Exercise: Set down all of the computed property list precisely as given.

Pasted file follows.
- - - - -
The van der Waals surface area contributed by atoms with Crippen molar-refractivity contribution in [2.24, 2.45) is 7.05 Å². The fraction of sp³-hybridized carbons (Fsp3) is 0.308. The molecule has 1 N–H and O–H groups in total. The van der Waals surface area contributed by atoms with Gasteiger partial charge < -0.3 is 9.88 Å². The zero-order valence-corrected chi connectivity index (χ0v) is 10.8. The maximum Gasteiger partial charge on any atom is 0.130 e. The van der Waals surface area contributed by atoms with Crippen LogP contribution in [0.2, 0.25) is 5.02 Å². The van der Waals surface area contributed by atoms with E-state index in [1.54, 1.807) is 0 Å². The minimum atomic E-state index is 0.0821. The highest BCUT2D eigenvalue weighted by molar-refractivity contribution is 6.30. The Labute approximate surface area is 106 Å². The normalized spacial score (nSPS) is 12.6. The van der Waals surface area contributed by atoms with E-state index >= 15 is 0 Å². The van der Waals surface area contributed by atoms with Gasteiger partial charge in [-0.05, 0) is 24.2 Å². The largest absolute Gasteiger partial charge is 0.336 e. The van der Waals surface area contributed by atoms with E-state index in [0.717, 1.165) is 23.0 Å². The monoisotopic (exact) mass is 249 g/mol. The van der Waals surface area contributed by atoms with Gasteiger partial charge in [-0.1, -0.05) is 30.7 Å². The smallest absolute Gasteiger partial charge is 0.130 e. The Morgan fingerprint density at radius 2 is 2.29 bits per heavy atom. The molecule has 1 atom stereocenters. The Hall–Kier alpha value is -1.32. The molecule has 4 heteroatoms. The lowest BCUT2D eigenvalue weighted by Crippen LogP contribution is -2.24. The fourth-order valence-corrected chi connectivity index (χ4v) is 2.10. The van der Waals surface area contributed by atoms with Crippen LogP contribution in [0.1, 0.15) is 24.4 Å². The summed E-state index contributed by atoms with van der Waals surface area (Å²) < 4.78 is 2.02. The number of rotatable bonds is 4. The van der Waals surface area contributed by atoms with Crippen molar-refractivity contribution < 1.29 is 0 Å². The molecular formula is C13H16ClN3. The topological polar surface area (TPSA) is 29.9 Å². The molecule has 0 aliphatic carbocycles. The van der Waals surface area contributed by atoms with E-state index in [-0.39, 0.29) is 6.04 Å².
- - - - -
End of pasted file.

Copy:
The van der Waals surface area contributed by atoms with Crippen molar-refractivity contribution in [2.24, 2.45) is 7.05 Å². The fraction of sp³-hybridized carbons (Fsp3) is 0.308. The molecule has 1 N–H and O–H groups in total. The van der Waals surface area contributed by atoms with Gasteiger partial charge < -0.3 is 9.88 Å². The zero-order valence-corrected chi connectivity index (χ0v) is 10.8. The maximum Gasteiger partial charge on any atom is 0.130 e. The van der Waals surface area contributed by atoms with Crippen LogP contribution in [0.2, 0.25) is 5.02 Å². The van der Waals surface area contributed by atoms with E-state index in [1.54, 1.807) is 0 Å². The minimum atomic E-state index is 0.0821. The highest BCUT2D eigenvalue weighted by molar-refractivity contribution is 6.30. The Labute approximate surface area is 106 Å². The normalized spacial score (nSPS) is 12.6. The van der Waals surface area contributed by atoms with E-state index >= 15 is 0 Å². The van der Waals surface area contributed by atoms with Gasteiger partial charge in [-0.05, 0) is 24.2 Å². The largest absolute Gasteiger partial charge is 0.336 e. The van der Waals surface area contributed by atoms with E-state index in [0.717, 1.165) is 23.0 Å². The monoisotopic (exact) mass is 249 g/mol. The van der Waals surface area contributed by atoms with Gasteiger partial charge in [-0.1, -0.05) is 30.7 Å². The smallest absolute Gasteiger partial charge is 0.130 e. The Morgan fingerprint density at radius 2 is 2.29 bits per heavy atom. The molecule has 1 atom stereocenters. The Hall–Kier alpha value is -1.32. The molecule has 4 heteroatoms. The lowest BCUT2D eigenvalue weighted by Crippen LogP contribution is -2.24. The fourth-order valence-corrected chi connectivity index (χ4v) is 2.10. The van der Waals surface area contributed by atoms with Crippen LogP contribution in [0.1, 0.15) is 24.4 Å². The summed E-state index contributed by atoms with van der Waals surface area (Å²) < 4.78 is 2.02. The number of rotatable bonds is 4. The van der Waals surface area contributed by atoms with Crippen molar-refractivity contribution < 1.29 is 0 Å². The molecular formula is C13H16ClN3. The topological polar surface area (TPSA) is 29.9 Å². The molecule has 0 aliphatic carbocycles. The van der Waals surface area contributed by atoms with E-state index in [-0.39, 0.29) is 6.04 Å².